Tavon Austin is considered by many draft prognosticators to be a mid-first round pick. The New York Jets have picks No. 9 and No. 13 in the first round and a need at wide receiver — among many other positions.
The logic of numbers seem to match, but do the team and the player?
At West Virginia, Austin was a jack-of-all-trades offensive threat serving as a receiver, running back and kick returner. His playmaking was built from speed and creating space in an open field. His 40-yard dash time at the Combine of 4.34 was impressive, but less so to consider him a down field receiver when factoring his height —only 5’8″ — and his vertical leap of 32″.
Ideally with Austin most likely unable to hold an outside receiver position — like 5’9″ receiver Steve Smith does — the majority of Austin’s receiving opportunities will come from the slot.
An offense built around creating space for Austin out of the slot and the backfield, giving defenses various looks of where Austin is positioned on any given play would be advantageous for both Austin and his team.
For the purposes of the Jets, creating plays built with quick slants and screens for Austin would also give quarterback Mark Sanchez less opportunities to inaccurately throw down field — something the team should be working as hard as possible to reduce. An offense built around short, high percentage throws would be beneficial for an average quarterback — how else do you think Alex Smith led the San Francisco 49ers to the NFC Championship Game in 2011?
While all of this might make sense on a logical level, it might not be the offense the Jets are inclined to build. Earlier in the offseason, new offensive coordinator Marty Mornhinweg basically shot down the theory of a more conservative, high-percentage offense by claiming quarterbacks don’t need to be accurate to succeed.
If this is the type of attitude Mornhinweg is going to bring to the Jets’ passing offense, Austin might not be a great fit. If Mornhinweg wants to stretch the field with the passing game like he attempted to do with the Philadelphia Eagles, having a receiver with Austin’s skill set would be counterproductive.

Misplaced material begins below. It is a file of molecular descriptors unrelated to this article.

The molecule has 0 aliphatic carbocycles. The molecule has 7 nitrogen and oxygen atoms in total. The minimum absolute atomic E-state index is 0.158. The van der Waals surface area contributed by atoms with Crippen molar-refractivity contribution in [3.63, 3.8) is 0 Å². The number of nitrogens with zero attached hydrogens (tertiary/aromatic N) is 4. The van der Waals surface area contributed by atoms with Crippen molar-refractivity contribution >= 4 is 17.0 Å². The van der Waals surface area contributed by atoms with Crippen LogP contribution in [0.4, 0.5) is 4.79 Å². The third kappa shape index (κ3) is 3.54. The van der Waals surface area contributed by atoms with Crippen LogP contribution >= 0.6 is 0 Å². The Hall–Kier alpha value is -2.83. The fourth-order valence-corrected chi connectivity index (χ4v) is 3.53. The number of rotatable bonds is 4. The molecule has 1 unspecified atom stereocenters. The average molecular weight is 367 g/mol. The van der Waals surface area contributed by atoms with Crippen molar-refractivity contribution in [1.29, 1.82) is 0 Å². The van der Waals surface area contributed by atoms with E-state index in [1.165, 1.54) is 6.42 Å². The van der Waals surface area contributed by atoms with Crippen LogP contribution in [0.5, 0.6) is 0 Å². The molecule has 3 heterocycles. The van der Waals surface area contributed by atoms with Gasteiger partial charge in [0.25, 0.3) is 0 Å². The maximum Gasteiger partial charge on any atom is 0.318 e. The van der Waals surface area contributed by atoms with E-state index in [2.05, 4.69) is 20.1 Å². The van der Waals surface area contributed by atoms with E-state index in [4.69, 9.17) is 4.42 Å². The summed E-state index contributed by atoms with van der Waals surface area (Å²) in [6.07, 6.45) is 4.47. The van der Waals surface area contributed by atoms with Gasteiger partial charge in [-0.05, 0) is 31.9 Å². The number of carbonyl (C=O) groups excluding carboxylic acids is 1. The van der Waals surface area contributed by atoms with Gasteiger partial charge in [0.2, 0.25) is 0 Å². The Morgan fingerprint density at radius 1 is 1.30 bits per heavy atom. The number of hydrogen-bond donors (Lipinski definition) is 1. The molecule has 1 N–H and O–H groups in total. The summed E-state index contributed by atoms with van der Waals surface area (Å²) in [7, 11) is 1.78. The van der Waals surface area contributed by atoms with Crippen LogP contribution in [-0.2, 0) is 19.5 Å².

As a pure receiver, Austin doesn’t grade out very well. According to Football Outsiders’ Playmaker Score — a projection system created to find which college receivers best translate to the NFL using stats and data from the Combine and pro days — Austin ranks below a total score of 200 and below receivers like Stedman Bailey and Robert Woods. The Playmaker Score does only look at pure receiving numbers — no rushing or returning — which is a reason why Austin is rated lower than most would expect.
Football Outsiders notes the 62 past receivers who have scored under 200 in the Playmaker Score have collectively averaged under 100 yards per season, though exceptions like Stevie Johnson are in that group.
A low Playmaker Score is further proof Austin should be incorporated into an offense more like Dexter McCluster than Victor Cruz — which could be another problem for the Jets.
Throwing Austin in the backfield, even for a couple plays per game, could interrupt whatever it is the Jets have been planning with their running game this offseason. Signing Mike Goodson, already having Joe McKnight and possibly trading for Chris Ivory would put three very similar “versatile” running backs seeking playing time before even considering throwing a “versatile” receiver into the mix.
Having two first round picks could allow the Jets to be more willing to take a gamble on Austin and still get an offensive lineman or pass rusher in the first round, but they should only take him if they’re ready to commit to building parts of the offense to his strengths — or in other words take the exact opposite approach of the Tim Tebow trade.
Austin can be a great fit if the Jets have plans on accommodating him. If the Jets profile him as a slot receiver and use him like Victor Cruz, it won’t work out — we’ll likely see the Jets and Austin part ways after his rookie contract and disappointing tenure only to see him pop up flourishing in Sean Payton’s offense as a Darren Sproles replacement.
This can work — and Austin can be a good pro — but the recent past seriously questions if the Jets are the team that can actually bring the results.
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